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There's nothing sweet about it


Former RGN, Michelle Holder, was diagnosed with the rare condition: Sweet’s syndrome

In the mid to late 1990’s, I was diagnosed with an uncommon inflammatory condition called Sweet’s syndrome (SS).

It’s a condition mainly characterized by fever, skin lesions and plaques, but can also cause a wide-range of other signs and symptoms. At the time, no doctor or nurse could provide me with any information concerning my condition, so I was forced to take a ‘wait and see’ approach, dealing with a multitude of problems as they came along.

Today, the situation isn’t much better, despite the fact that over the past ten years SS has become more widely recognised and the number of available case-studies has significantly increased. SS patients are still not being provided with adequate information in hospitals or the community, and the newly-diagnosed are having no choice but to resort to the internet, seeking various types of information online.

Most online information is in the form of medical case-studies or comes from various support-group websites. Both are problematic. As would be expected, case-studies contain lots of medical terminology, and this can be confusing for patients, either ‘scaring them to death’ or leading them to come up with their own ‘crack-pot’ theories as they try to interpret the data.

Worryingly, some healthcare professionals are giving this ‘unadulterated’ information to patients. On one website, a SS patient stated, ‘they (dermatology clinic) gave me some print-outs with awful pictures…they scared me so much.’

Online support-groups are of even greater concern, providing information that can be inaccurate and dangerous. There is a huge amount of scaremongering on these sites, not only about SS, but also regarding treatment. The corticosteroid Prednisolone is the standard treatment for SS, but is being targeted as a ‘bad’ drug. Some individuals are suggesting that patients who take Prednisolone will either develop renal failure or make their SS worse. As a result, patients are discontinuing treatment, placing themselves at high risk of developing adrenal insufficiency and/or leading to poor management of their condition.

The consequences of not providing SS patients with adequate information can be even more far-reaching, having a long-term, detrimental psychological impact. In a desperate plea for help, one support-group user stated, ‘I have researched SS to death…I cannot live this way.’

This is a deeply alarming statement and one that should not be ignored.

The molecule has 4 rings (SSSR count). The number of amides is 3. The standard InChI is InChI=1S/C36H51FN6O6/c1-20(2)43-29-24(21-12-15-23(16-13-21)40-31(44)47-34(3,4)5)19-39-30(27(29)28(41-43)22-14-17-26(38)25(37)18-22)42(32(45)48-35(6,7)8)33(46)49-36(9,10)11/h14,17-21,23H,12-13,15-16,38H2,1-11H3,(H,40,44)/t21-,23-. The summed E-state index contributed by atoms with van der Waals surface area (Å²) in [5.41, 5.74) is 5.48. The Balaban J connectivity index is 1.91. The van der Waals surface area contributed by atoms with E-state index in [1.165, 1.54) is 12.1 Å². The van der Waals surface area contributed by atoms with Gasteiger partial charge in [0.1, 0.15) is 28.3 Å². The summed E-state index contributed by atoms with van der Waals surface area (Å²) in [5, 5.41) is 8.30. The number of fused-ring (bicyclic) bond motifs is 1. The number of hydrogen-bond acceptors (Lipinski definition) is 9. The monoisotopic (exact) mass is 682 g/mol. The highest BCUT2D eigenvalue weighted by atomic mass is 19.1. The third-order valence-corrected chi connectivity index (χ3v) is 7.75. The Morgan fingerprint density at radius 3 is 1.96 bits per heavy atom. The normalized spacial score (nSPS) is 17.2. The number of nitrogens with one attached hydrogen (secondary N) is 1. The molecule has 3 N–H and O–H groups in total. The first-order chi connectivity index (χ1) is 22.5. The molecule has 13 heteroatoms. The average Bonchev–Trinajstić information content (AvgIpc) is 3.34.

Sweet’s syndrome; there’s nothing sweet about it.

Michelle Holder is a former RGN (Cardiff and Vale University Health Board) and former Sweet’s syndrome patient.


Readers' comments (2)

  • My husband has been diagnosed with this disease about 5-6 years ago. He has been to numerous doctors and basically they have more or less told him he will just have to live with it...His seems to be worse from May to October , each year he can tell when they are going to start, They are mostly on his back with considerable scarring. Used to love swimming but won't take his shirt off in public.Prednisone and creams don't really do too much and very hard on his stomach so lately doesn't want to take the meds. Very rare in this part of the country,nova scotia , canada. Mosy doctors don't know and have never seen it,and my husband says he feels like a guinea pig when doctors want to just see what it looks like with no help what to tell him.....

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  • Hi Suzanne, I'm very sorry to hear that your husband is having so many problems. In regards to combating the gastro-intestinal side-effects of Prednisolone, Cimetidine is often useful. Some people do not tolerate Prednisolone well, and there is an increased risk of Sweet's lesion recurrence when Prednisolone is used alone, and not in combination with other medications. Potassium iodide has been proved to be an effective second choice treatment. If you want further information about treatment options, I suggest you read on online medical article by Cohen, P. (2003) Sweet's Syndrome [Orphanet). You should be able to access it as a free PDF. Some self-management tips include avoiding over-exposure to sunlight. Both UV light and sunburn can trigger the lesions. Also, Sweet's patients are prone to developing lesions in areas where minor skin damage has occurred, e.g. where the skin has been scratched; at the site of an insect bite; at an injection/venepuncture site.

    I wish you and your husband all the best.

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